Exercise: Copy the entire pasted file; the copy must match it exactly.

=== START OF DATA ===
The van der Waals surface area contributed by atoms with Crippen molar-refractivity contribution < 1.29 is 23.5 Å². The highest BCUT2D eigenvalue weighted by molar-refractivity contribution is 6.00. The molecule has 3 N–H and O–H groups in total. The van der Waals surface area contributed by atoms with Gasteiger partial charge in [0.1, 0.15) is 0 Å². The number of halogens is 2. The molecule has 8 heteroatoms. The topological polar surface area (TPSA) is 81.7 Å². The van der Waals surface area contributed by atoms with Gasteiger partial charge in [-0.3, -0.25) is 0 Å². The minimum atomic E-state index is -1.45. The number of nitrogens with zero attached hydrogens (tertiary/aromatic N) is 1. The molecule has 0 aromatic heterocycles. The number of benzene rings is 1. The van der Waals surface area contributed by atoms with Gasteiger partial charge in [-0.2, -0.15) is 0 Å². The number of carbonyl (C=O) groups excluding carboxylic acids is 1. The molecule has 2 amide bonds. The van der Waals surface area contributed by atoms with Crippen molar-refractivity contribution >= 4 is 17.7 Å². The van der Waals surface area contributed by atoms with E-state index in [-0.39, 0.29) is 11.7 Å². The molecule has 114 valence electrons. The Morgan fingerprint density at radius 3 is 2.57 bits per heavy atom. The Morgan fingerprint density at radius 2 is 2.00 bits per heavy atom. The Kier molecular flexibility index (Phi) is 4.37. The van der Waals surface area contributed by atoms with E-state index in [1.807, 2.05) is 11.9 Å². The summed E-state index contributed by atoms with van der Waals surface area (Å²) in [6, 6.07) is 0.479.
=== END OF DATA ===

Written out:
The van der Waals surface area contributed by atoms with Crippen molar-refractivity contribution < 1.29 is 23.5 Å². The highest BCUT2D eigenvalue weighted by molar-refractivity contribution is 6.00. The molecule has 3 N–H and O–H groups in total. The van der Waals surface area contributed by atoms with Gasteiger partial charge in [0.1, 0.15) is 0 Å². The number of halogens is 2. The molecule has 8 heteroatoms. The topological polar surface area (TPSA) is 81.7 Å². The van der Waals surface area contributed by atoms with Gasteiger partial charge in [-0.3, -0.25) is 0 Å². The minimum atomic E-state index is -1.45. The number of nitrogens with zero attached hydrogens (tertiary/aromatic N) is 1. The molecule has 0 aromatic heterocycles. The number of benzene rings is 1. The van der Waals surface area contributed by atoms with Gasteiger partial charge in [-0.2, -0.15) is 0 Å². The number of carbonyl (C=O) groups excluding carboxylic acids is 1. The molecule has 2 amide bonds. The van der Waals surface area contributed by atoms with Crippen molar-refractivity contribution >= 4 is 17.7 Å². The van der Waals surface area contributed by atoms with E-state index in [-0.39, 0.29) is 11.7 Å². The molecule has 114 valence electrons. The Morgan fingerprint density at radius 3 is 2.57 bits per heavy atom. The Morgan fingerprint density at radius 2 is 2.00 bits per heavy atom. The Kier molecular flexibility index (Phi) is 4.37. The van der Waals surface area contributed by atoms with E-state index in [1.807, 2.05) is 11.9 Å². The summed E-state index contributed by atoms with van der Waals surface area (Å²) in [6, 6.07) is 0.479.